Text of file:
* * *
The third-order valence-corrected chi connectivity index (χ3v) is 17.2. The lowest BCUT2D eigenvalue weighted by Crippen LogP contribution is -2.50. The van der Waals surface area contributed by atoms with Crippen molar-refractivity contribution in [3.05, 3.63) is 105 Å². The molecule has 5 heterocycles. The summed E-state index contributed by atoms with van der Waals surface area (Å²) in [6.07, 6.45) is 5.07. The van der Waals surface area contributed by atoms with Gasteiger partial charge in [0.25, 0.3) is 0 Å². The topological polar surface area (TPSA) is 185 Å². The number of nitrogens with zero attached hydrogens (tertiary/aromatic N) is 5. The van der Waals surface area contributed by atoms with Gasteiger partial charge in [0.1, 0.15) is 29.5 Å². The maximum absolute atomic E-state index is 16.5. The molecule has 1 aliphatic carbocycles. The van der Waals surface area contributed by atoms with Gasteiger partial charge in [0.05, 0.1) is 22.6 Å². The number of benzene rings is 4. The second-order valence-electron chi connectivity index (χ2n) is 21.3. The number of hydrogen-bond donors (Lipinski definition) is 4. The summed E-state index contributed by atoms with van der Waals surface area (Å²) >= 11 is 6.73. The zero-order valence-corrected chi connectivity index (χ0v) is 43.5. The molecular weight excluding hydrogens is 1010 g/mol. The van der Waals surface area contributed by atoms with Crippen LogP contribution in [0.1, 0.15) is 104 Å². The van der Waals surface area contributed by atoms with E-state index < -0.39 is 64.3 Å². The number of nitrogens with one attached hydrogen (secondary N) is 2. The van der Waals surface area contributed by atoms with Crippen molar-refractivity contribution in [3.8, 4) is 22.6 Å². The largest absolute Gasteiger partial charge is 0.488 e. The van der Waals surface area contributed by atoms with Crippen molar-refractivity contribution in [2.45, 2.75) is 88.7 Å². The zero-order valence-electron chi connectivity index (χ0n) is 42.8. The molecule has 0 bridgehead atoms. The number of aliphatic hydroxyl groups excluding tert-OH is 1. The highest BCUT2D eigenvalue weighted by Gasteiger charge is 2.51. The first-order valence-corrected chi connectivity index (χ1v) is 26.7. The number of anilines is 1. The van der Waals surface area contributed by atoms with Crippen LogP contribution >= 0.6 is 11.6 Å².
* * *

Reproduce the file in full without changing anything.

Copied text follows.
The third-order valence-corrected chi connectivity index (χ3v) is 17.2. The lowest BCUT2D eigenvalue weighted by Crippen LogP contribution is -2.50. The van der Waals surface area contributed by atoms with Crippen molar-refractivity contribution in [3.05, 3.63) is 105 Å². The molecule has 5 heterocycles. The summed E-state index contributed by atoms with van der Waals surface area (Å²) in [6.07, 6.45) is 5.07. The van der Waals surface area contributed by atoms with Gasteiger partial charge in [0.25, 0.3) is 0 Å². The topological polar surface area (TPSA) is 185 Å². The number of nitrogens with zero attached hydrogens (tertiary/aromatic N) is 5. The van der Waals surface area contributed by atoms with Gasteiger partial charge in [0.1, 0.15) is 29.5 Å². The maximum absolute atomic E-state index is 16.5. The molecule has 1 aliphatic carbocycles. The van der Waals surface area contributed by atoms with Gasteiger partial charge in [0.05, 0.1) is 22.6 Å². The number of benzene rings is 4. The second-order valence-electron chi connectivity index (χ2n) is 21.3. The number of hydrogen-bond donors (Lipinski definition) is 4. The summed E-state index contributed by atoms with van der Waals surface area (Å²) >= 11 is 6.73. The zero-order valence-corrected chi connectivity index (χ0v) is 43.5. The molecular weight excluding hydrogens is 1010 g/mol. The van der Waals surface area contributed by atoms with Crippen LogP contribution in [0.1, 0.15) is 104 Å². The van der Waals surface area contributed by atoms with E-state index < -0.39 is 64.3 Å². The number of nitrogens with one attached hydrogen (secondary N) is 2. The van der Waals surface area contributed by atoms with Crippen molar-refractivity contribution in [3.8, 4) is 22.6 Å². The largest absolute Gasteiger partial charge is 0.488 e. The van der Waals surface area contributed by atoms with Crippen molar-refractivity contribution in [2.45, 2.75) is 88.7 Å². The zero-order valence-electron chi connectivity index (χ0n) is 42.8. The molecule has 0 bridgehead atoms. The number of aliphatic hydroxyl groups excluding tert-OH is 1. The highest BCUT2D eigenvalue weighted by Gasteiger charge is 2.51. The first-order valence-corrected chi connectivity index (χ1v) is 26.7. The number of anilines is 1. The van der Waals surface area contributed by atoms with Crippen LogP contribution >= 0.6 is 11.6 Å².